• Analyse your target markets – research where prospects get their news, what trade publications and journalists are prominent in their sectors and what topics are trending in their industries. This information, alongside publications from your region, should be used to create a media list.
  • Create a press pack which utilises your new key messaging or update your current press pack to reflect your modified proposition.
  • Create a PR plan which will help you meet your objectives and appeal to your target audiences.
  • Review feature and comment opportunities in the press and build these into your PR plan.
  • Define your KPIs and continually evaluate the success of your PR.

Tip #8 – Get creative. Ensure your marketing collateral hits the right note.

Marketing collateral and resources are important tools and can support your teams with their direct selling efforts.

As you diversify, it’s important that your marketing collateral and sales tools reflect your offer, updated proposition and expertise within your new market.

What can you do?

  • Create marketing collateral such as company brochures, flyers and data sheets which portray your new offer. It is also important to ensure your team, partners and distributors have access to these materials.
  • Convert marketing collateral into PDFs for email or make them downloadable via your website. High quality digital collateral can engage your prospects and can be utilised across all digital channels and correspondence.
  • For international diversification, it is important that your collateral is available in the language used in your target markets.
  • Ensure you have a visual sales presentation which demonstrates your USPs and brand story, aligns with your prospects’ needs and ends with a strong call to action.
  • Create a suite of engaging content which will resonate with your audience and which demonstrates your expertise and product benefits.
  • Create a suite of dynamic and interactive content such as infographics, animations, or videos.

Tip #9 – Build your networks. Get closer to your target markets.

Trade networks and industry bodies are quick ways to access new markets and to establish your profile within target sectors. They also provide you with a great opportunity to improve your industry knowledge and engage with sector professionals.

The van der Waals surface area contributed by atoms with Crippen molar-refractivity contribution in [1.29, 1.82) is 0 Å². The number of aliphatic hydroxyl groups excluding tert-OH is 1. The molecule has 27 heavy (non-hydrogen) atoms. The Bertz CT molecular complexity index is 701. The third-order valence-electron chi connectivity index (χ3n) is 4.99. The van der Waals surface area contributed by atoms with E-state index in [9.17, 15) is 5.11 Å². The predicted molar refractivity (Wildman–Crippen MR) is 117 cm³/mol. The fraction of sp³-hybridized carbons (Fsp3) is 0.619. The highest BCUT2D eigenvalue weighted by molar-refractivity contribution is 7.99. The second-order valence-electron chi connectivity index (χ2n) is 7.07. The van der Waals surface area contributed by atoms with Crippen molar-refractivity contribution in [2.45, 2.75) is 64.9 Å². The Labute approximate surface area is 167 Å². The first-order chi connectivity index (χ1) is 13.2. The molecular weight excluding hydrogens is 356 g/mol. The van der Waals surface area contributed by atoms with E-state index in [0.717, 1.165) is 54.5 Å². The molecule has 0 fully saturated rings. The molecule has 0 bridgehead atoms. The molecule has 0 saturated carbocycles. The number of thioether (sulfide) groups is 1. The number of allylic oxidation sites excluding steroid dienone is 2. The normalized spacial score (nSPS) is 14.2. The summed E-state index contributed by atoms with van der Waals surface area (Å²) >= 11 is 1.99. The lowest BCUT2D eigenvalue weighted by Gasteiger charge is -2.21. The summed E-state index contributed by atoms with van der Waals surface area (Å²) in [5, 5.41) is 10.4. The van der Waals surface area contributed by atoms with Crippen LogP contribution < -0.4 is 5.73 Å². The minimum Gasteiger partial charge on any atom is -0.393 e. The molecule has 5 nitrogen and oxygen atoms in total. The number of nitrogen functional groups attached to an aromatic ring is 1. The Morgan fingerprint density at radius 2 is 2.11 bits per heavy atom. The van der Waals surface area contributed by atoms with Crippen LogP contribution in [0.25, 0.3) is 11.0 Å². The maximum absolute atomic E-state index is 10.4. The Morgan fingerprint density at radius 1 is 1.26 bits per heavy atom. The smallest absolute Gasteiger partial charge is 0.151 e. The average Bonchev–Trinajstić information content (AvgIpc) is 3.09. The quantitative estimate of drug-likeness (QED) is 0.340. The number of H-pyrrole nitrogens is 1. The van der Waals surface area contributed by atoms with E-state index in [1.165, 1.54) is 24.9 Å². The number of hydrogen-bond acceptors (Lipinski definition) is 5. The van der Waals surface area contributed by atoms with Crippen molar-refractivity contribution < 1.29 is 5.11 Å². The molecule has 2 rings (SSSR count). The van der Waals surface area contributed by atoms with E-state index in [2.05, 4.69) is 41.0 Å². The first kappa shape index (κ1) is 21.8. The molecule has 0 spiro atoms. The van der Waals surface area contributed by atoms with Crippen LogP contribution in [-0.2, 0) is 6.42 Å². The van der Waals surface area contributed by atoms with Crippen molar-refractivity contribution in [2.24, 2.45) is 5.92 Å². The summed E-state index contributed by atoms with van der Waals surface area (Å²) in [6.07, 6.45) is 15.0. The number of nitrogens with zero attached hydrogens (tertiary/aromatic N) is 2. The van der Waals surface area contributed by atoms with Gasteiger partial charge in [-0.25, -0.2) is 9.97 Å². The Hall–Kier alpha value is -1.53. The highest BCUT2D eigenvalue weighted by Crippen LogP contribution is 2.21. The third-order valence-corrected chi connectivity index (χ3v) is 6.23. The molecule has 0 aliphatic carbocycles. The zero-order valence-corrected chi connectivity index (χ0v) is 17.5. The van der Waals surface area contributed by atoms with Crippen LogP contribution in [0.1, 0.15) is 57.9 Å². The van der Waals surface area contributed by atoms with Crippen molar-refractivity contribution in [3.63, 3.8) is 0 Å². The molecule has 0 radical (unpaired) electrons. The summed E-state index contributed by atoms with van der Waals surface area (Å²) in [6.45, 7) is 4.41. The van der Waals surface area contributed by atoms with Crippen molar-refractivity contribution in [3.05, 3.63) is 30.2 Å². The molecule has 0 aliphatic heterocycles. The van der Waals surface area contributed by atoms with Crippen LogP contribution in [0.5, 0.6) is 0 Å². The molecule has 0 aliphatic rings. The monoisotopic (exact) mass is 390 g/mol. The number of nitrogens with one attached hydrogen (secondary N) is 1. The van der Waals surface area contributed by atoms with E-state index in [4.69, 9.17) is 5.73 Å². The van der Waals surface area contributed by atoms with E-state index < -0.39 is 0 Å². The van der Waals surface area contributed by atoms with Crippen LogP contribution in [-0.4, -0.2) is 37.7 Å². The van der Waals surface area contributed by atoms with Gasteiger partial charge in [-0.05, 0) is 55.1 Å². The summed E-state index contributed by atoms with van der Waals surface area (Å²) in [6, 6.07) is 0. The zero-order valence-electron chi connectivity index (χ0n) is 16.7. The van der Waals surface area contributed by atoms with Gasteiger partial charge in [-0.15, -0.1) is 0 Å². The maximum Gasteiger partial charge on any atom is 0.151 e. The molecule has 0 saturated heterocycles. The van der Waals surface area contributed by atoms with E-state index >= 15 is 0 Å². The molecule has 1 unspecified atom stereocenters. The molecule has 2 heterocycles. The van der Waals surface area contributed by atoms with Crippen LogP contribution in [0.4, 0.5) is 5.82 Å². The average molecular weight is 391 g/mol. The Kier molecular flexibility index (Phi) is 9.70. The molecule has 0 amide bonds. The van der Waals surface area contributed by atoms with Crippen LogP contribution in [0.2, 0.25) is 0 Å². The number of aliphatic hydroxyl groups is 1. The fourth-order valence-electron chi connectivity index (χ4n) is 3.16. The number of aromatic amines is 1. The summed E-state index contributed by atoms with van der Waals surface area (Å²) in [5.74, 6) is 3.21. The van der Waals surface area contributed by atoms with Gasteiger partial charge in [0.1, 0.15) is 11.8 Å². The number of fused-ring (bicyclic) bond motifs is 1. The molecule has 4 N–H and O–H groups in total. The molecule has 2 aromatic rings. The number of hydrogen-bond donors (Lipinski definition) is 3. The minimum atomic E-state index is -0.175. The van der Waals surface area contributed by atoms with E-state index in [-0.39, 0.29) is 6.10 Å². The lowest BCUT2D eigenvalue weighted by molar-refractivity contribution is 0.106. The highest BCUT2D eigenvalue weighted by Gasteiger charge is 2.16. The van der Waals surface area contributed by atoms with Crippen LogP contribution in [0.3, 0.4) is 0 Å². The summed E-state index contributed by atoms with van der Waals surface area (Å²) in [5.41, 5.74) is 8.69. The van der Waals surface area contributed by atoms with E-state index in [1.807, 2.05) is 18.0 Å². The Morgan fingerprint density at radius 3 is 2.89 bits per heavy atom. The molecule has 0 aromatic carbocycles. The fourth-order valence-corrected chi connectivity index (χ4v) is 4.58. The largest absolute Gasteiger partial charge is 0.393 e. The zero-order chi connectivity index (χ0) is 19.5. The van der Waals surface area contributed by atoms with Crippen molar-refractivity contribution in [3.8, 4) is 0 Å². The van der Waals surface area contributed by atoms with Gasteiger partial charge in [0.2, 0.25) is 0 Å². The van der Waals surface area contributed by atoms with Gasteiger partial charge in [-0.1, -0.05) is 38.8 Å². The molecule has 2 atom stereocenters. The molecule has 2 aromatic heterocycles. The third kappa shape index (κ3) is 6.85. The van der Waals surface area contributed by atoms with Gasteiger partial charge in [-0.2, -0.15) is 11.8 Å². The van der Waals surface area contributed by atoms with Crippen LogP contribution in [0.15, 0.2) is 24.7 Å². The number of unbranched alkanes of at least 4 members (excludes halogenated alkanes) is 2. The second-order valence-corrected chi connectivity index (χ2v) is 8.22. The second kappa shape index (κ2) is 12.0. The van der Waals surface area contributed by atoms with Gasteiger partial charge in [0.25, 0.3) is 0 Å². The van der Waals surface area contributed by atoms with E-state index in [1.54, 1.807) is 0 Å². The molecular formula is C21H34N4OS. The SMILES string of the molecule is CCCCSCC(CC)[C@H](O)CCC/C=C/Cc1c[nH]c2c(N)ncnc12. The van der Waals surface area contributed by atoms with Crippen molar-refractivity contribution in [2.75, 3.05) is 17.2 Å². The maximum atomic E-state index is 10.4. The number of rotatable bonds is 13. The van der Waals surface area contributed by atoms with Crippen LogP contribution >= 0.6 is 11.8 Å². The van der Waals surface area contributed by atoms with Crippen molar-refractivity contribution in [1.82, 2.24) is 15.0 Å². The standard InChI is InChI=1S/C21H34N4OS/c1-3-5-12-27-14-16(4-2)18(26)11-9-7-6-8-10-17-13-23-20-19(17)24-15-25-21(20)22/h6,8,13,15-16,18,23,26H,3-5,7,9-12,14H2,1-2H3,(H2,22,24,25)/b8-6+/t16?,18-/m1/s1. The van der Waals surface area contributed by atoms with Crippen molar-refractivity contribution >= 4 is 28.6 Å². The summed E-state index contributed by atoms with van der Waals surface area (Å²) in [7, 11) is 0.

To get the best out of your memberships, it is important that you truly understand your networks and their members. Researching network members, the industry landscape and sector trends can help reshape your sales and networking approach, as well as hone your elevator pitch.

What can you do?

  • Attend virtual events held by network organisations – don’t forget to promote your attendance in advance!
  • Create member to member offers to drive further engagement.
  • Research network member companies – use your mutual memberships and industry connections as platforms for engagement.
  • Take the time to connect with members and utilise member to member introduction opportunities offered by networks.
  • Utilise the communication channels available through your networks. Where possible, share your company news, offers and case studies.

Tip #10 – Get your team on board. Take them with you on your business journey.

Your employees are advocates of your business and are often a main ‘touchpoint’ for your customers, it is therefore critical to the success of your market diversification that they are fully bought in to your strategy.

It is also important that all your stakeholders understand your objectives and approach, and their role and responsibilities from the outset. This will allow them to truly champion, support and deliver your diversification strategy.

What can you do?

  • Engage your teams – your employees are more likely to buy-in to market diversification if they are involved in the dialogue.
  • Gather insight and feedback – your employees can provide invaluable insights to help shape your strategy and can gather feedback from your customers.
  • Ensure your teams have the tools, guidelines and marketing collateral they need to deliver and support your diversification strategy.

Moving forward…

Above all, this is a good time to forward plan and seize new opportunities. Take a step back, re-evaluate your proposition and market approach, research and plan new ways of generating revenue and maximising on opportunities, and ensure you have a range of tools that will help your sales team grasp these new opportunities.

If you would like to assess your current marketing position, from strategy to delivery, why not try our free online marketing diagnostic tool Snapshot360? Complete our online assessment and within minutes you’ll receive a 360 snapshot report which scores all areas of your marketing. Click here to take the test.